23
Mar

A Quick CPU Intensive Script for Testing Purposes with md5sum

If you’re needing to create some sort of CPU stress test script on the fly with minimal resources on a Linux box, a simple md5sum loop comes in handy. Even with ‘watered-down’ versions of a Linux filesystem (ie. busybox) generally have at least the capabilities of running a loop and have the md5sum tool compiled and ready to use. A quick rundown on how to set one up is outlined below.

First, create a relatively large file (as large as you can make one without being overkill):

dd if=/dev/urandom of=testfile count=20 bs=1024k

Second, create a script (I named it stress_cpu, but you can call it what you want) with the following contents:

#!/bin/sh

i=0

while [ 1 ]
do
   md5sum testfile
   i=`expr $i + 1`
   echo "Iteration: $i"
done

Save the file and then give it executable permissions:

chmod +x stress_cpu

Finally, run it:

./stress_cpu

You may notice when running this script that the initial md5sum test takes about 10 seconds longer than any subsequent tests. This is due to the way md5sum works and how things are written to cache for faster access. If you don’t want anything to be cached for good measure, and you have /proc mounted with the /proc/sys/vm/drop_caches file, then you can use the command sync; echo 1 > /proc/sys/vm/drop_caches immediately following the md5sum command in the script. See the proc man page for more information.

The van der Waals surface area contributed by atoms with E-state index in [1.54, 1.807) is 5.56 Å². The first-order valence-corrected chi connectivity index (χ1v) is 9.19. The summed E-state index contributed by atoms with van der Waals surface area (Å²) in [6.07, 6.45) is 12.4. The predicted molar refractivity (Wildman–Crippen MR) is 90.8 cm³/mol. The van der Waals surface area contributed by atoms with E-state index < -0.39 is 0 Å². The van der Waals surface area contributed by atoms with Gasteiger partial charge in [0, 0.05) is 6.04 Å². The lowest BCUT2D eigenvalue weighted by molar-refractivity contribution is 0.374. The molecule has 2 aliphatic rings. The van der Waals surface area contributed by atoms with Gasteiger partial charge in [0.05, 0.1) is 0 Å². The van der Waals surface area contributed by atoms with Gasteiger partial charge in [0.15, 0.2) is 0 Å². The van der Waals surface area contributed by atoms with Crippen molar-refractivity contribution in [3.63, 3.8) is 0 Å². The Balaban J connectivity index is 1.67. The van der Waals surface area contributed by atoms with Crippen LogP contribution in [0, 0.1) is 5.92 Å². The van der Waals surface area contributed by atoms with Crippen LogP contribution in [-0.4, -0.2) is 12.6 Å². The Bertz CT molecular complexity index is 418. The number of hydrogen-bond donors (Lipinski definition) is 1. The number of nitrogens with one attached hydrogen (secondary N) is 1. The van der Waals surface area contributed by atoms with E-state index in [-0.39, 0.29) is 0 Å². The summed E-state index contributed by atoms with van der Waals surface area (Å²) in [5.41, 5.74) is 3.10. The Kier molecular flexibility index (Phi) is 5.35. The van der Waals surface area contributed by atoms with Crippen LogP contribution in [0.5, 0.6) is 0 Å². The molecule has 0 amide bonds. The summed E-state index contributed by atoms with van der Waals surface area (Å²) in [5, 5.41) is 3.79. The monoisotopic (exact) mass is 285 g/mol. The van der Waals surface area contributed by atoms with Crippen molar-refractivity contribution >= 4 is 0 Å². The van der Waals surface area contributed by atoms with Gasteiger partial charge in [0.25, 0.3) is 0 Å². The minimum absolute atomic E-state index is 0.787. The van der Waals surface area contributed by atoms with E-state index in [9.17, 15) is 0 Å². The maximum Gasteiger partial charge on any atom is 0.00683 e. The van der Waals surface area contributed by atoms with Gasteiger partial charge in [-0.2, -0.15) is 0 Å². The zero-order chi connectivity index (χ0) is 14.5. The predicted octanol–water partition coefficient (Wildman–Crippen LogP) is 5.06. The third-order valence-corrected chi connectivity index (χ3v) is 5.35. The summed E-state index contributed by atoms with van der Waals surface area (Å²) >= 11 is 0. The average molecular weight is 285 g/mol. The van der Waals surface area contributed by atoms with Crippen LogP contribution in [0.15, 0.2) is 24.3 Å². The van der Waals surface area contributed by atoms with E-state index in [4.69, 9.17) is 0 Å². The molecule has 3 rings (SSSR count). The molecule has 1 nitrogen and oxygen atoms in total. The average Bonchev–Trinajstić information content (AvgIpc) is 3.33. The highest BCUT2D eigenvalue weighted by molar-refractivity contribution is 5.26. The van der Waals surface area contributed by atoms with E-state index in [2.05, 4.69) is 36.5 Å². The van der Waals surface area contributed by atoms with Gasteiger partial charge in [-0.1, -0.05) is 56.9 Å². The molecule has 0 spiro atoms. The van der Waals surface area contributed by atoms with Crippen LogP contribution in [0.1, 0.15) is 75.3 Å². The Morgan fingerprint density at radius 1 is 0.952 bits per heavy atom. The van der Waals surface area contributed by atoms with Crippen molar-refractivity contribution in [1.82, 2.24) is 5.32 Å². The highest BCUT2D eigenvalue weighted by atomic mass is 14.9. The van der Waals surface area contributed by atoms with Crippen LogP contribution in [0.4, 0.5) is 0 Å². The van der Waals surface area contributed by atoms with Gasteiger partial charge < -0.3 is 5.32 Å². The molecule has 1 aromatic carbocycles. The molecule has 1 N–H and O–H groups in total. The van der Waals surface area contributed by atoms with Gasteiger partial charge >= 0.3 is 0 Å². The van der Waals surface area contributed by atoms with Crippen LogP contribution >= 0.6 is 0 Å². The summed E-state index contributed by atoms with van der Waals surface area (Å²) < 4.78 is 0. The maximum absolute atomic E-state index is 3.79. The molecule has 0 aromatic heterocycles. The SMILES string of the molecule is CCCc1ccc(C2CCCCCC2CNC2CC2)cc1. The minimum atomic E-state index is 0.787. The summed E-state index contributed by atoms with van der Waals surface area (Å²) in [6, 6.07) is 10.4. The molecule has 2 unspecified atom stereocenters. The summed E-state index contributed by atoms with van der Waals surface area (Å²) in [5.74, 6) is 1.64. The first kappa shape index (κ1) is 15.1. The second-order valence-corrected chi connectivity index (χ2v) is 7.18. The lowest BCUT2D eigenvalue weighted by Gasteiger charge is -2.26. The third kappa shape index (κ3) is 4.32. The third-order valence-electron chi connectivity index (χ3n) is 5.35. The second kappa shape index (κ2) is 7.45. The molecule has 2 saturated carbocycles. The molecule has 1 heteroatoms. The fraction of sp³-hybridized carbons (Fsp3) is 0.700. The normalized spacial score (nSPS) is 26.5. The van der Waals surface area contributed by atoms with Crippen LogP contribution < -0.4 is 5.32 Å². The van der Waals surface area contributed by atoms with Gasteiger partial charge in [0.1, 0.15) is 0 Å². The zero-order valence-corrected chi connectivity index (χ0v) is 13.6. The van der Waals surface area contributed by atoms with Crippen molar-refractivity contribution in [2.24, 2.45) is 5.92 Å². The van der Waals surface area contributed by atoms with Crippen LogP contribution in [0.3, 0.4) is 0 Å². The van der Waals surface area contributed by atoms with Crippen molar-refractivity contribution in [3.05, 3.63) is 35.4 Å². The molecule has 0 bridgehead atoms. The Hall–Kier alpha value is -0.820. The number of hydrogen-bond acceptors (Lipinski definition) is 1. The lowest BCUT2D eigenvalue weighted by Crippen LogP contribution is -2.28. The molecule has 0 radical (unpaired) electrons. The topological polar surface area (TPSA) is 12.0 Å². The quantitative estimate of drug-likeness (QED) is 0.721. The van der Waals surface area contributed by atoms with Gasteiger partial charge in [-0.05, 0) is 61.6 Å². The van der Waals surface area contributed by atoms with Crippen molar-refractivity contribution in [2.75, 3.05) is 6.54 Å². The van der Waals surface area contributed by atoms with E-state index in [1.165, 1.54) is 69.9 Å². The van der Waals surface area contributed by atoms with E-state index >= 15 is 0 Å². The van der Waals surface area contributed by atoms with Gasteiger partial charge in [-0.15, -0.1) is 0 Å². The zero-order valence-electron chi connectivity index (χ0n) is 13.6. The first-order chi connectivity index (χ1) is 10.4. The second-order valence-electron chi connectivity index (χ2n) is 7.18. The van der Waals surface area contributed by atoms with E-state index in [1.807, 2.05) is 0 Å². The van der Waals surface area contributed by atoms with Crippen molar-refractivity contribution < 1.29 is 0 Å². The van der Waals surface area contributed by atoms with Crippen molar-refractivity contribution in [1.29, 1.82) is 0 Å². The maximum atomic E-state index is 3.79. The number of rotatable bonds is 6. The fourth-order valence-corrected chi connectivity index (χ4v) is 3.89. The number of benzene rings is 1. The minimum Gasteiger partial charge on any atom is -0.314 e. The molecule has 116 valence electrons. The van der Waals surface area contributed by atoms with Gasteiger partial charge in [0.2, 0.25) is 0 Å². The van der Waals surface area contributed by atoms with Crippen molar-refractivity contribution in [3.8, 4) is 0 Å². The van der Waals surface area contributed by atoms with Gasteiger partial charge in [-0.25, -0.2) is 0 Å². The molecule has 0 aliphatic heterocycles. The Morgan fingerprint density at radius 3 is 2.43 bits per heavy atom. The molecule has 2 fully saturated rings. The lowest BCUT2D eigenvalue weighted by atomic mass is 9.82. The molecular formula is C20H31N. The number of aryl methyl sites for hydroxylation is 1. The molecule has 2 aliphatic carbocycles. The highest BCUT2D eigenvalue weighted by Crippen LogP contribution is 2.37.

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There's 3 Comments So Far

  • Rob Desbois
    April 15th, 2011 at 6:43 am

    Hi Derek, just came across your post searching for simple stress-testing techniques. A simpler one I’ve been using recently involves just dd, plus nice to ensure it gets as much CPU time as it can.
    > nice -n -20 dd if=/dev/zero of=/dev/null bs=1024k

    Pretty intensive…I guess if you wanted an even more intensive test, you could create a real-time scheduled program (sched_setscheduler(2)), but that could be a tad overkill 😉

  • muzzol
    December 2nd, 2011 at 6:54 am

    yes > /dev/null

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